This seems like a timely post for the launch of this blog. This study just came out today.
Medical errors are an epidemic and we need to talk about them.
medical death rate


Read the article here: Medical errors are the third leading cause of death in the US.

Edit –  the data in this article is suspect. Read with caution.




Your service might suck, and that’s okay. Also, It is your fault.

The Best of the Best, of the Best with Honors.

My EMS service is high-speed, staffed with top notch providers who are chock full of knowledge, our progressive protocols are on the cutting edge. The providers at my service subscribe to the idea of being clinicians as opposed to technicians, many employees express an interest in getting a critical care certification, and we function with a high degree of autonomy.  Many times at shift change there are discussions about the latest podcast or things only an ECG nerd could appreciate, we are a service that is well above average, we are the EMS elite.

The service I work for is a smaller rural service with a call volume of less than 3,000 a year. This allows me to read every single report in our QA process. I do find a few things here and there to improve upon but I would say 80% of the issues are documentation errors.

I should have warned you from the start. If you follow my advice you may end up leaving a few bruised egos. If you have a decent non-punitive, just-culture based quality improvement program the amount of bruised egos should be minimal but there will be a few.

Until recently most of our training was based around on high acuity-low frequency events like RSI and ventilator transports. There was a recent training on vaso-active medications including things such as how to whip up an epi drip, giving push dose pressors, and why dopamine is old and busted. This was some upper level paramedic stuff, and why should it not be? We had paramedics that were highly functioning (so I thought) and this stuff was the icing on the cake.

Just don’t ask us to perform the most basic ACLS calls because we cannot. This is my fault.*

I decided to institute ACLS competencies. I figured we would breeze through them. That was not the case; in fact it was far from it.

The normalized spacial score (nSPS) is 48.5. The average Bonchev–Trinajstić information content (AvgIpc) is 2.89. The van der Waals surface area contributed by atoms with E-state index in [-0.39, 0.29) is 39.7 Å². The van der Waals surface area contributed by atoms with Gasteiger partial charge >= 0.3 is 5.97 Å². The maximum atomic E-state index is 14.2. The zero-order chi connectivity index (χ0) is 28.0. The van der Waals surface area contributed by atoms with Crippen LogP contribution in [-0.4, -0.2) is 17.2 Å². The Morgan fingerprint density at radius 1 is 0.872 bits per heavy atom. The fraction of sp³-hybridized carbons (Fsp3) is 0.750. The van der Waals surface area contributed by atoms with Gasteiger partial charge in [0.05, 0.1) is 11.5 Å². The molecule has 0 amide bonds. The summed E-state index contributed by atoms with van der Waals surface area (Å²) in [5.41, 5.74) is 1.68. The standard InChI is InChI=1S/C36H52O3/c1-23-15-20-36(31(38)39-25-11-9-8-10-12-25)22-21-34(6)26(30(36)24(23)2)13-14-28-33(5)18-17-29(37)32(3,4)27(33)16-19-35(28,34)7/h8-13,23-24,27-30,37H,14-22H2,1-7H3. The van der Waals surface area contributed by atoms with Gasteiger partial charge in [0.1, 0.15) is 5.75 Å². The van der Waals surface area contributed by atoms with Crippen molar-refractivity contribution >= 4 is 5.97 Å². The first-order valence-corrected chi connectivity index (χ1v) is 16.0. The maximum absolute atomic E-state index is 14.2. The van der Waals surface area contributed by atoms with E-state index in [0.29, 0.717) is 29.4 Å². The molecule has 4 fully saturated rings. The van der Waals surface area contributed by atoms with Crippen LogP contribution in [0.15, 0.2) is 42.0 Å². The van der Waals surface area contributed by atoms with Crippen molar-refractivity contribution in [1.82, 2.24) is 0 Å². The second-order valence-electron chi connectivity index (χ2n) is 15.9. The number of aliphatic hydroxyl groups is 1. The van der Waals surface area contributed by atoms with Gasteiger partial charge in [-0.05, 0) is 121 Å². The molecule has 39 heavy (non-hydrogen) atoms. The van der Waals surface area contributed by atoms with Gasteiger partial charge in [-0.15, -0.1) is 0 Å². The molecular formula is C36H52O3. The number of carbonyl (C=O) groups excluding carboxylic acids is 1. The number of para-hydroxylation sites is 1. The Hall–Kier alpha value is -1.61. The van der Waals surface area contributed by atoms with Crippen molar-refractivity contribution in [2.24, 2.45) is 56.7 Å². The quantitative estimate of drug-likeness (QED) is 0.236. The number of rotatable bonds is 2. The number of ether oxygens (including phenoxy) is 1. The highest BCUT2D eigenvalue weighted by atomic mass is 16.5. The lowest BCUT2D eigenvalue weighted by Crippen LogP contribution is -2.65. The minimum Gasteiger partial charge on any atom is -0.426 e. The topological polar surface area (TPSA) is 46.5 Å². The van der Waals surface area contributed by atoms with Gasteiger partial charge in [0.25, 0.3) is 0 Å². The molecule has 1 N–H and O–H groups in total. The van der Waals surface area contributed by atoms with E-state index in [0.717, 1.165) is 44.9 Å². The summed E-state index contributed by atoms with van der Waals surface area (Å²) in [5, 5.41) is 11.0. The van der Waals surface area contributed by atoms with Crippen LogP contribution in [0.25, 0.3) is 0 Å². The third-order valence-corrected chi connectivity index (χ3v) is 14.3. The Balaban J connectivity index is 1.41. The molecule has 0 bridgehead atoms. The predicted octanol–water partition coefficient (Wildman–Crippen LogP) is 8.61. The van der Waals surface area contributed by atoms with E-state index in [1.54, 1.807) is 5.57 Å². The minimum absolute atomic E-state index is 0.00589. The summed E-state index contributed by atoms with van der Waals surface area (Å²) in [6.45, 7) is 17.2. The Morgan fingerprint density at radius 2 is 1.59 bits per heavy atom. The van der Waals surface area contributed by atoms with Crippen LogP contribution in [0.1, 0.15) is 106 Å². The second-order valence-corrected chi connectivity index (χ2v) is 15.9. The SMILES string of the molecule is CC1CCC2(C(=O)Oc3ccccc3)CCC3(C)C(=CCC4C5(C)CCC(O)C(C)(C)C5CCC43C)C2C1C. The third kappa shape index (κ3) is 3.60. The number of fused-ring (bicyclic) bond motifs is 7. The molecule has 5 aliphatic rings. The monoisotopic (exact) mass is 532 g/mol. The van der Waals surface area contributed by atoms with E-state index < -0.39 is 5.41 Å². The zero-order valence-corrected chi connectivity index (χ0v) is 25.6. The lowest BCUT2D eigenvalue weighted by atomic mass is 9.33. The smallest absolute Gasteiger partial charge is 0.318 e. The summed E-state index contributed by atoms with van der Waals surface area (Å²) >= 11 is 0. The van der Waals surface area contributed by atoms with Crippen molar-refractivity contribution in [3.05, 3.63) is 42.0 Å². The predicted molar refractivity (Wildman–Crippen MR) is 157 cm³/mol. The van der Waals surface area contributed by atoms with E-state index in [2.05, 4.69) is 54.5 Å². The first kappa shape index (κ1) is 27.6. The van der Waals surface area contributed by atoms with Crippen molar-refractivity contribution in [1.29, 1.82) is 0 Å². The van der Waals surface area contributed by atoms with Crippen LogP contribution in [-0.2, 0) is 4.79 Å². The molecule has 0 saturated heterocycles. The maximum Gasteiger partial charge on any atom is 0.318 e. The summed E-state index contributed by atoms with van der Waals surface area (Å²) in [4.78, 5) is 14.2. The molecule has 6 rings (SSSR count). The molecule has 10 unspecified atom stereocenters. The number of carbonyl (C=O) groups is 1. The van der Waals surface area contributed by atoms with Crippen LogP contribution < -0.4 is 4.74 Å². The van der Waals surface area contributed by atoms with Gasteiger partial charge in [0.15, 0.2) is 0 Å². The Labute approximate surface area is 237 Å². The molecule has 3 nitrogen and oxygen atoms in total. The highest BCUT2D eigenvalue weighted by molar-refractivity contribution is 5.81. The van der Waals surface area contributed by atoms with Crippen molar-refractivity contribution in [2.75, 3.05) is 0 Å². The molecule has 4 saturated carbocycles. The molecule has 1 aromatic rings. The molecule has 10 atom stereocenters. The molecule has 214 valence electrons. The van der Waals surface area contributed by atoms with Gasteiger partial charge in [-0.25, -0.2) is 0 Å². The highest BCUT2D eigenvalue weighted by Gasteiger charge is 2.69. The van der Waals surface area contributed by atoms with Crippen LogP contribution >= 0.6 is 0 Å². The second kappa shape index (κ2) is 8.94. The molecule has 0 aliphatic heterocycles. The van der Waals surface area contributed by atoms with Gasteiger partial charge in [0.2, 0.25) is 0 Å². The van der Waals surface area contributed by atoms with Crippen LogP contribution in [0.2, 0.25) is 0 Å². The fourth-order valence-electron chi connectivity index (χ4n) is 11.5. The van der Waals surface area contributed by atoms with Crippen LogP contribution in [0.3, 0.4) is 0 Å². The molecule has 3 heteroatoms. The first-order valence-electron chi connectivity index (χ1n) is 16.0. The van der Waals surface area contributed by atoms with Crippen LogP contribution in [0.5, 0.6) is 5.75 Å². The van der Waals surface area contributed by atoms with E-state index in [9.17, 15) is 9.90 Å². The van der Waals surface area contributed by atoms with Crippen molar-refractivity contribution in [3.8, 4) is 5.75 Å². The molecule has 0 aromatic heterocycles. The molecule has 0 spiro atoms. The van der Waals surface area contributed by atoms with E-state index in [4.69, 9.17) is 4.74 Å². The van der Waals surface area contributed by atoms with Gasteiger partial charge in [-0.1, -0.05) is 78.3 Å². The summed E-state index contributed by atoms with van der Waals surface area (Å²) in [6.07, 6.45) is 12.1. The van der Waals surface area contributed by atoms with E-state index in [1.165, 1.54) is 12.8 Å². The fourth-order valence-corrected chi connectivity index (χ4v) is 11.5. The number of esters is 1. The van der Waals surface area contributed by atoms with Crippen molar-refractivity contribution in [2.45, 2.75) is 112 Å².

Paramedics chose a number and drew a scenario. The scenarios were fairly straight forward, a pediatric sudden cardiac arrest, an adult sudden cardiac arrest, chest pain with a STEMI that deteriorates in to an arrest, a symptomatic beta blocker overdose and symptomatic atrial fibrillation.

Some of the things I witnessed during the competencies were:

IN narcan given for a known beta blocker OD
IM glucagon given for a known beta blocker OD
CPR on an adult patient with a pulse
People not defibrillating a sudden cardiac arrest w/ bystander CPR
Nitroglycerin given to a profoundly bradycardic patient
Improper pacing –  this probably needs a separate post
Not using a Broselow on a pediatric arrest
Giving 1.3mg of epinephrine to a 2 year old, Yes 1.3mg of epi
No CPR on an apneic  2 year old with a weak carotid pulse of 22/min

When our agency was put to the test we were all blown away by the results. I would love to blame the providers for this shortcoming, or really anyone else I can lay the blame on but the cold hard truth is it is my fault.

Reading reports everything seemed like it was going well. We had some good patient outcomes but there is now a seed of doubt planted in my mind, are the good outcomes happening in spite of our not so good care? Are the providers in my service suffering from the Dunning-Kruger effect? Am I, as the CQI officer, suffering from an outcome bias? If I don’t see the bad outcomes then surely we are doing everything right, right? Wrong.

If your QA looks good ask yourself if either of the following conditions could occur.

  1. Providers are unaware that they are committing mistakes so they aren’t documenting these mistakes.
  2. The opportunity for these mistakes to happen simply has not presented itself yet.

Lessons Learned

The providers did not know what they did not know…and I did not know what they did not know because until we did these competencies I never went probing for the weaknesses in our system. I assumed everyone had the basics of ACLS down. I was wrong, which is actually great because it is now something we have fixed before it reached the patients.

Go probing for weaknesses in your system, assume nothing, take nothing for granted and make sure you have a good cake before you put that icing on it.


*If you haven’t read Extreme Ownership, well you should.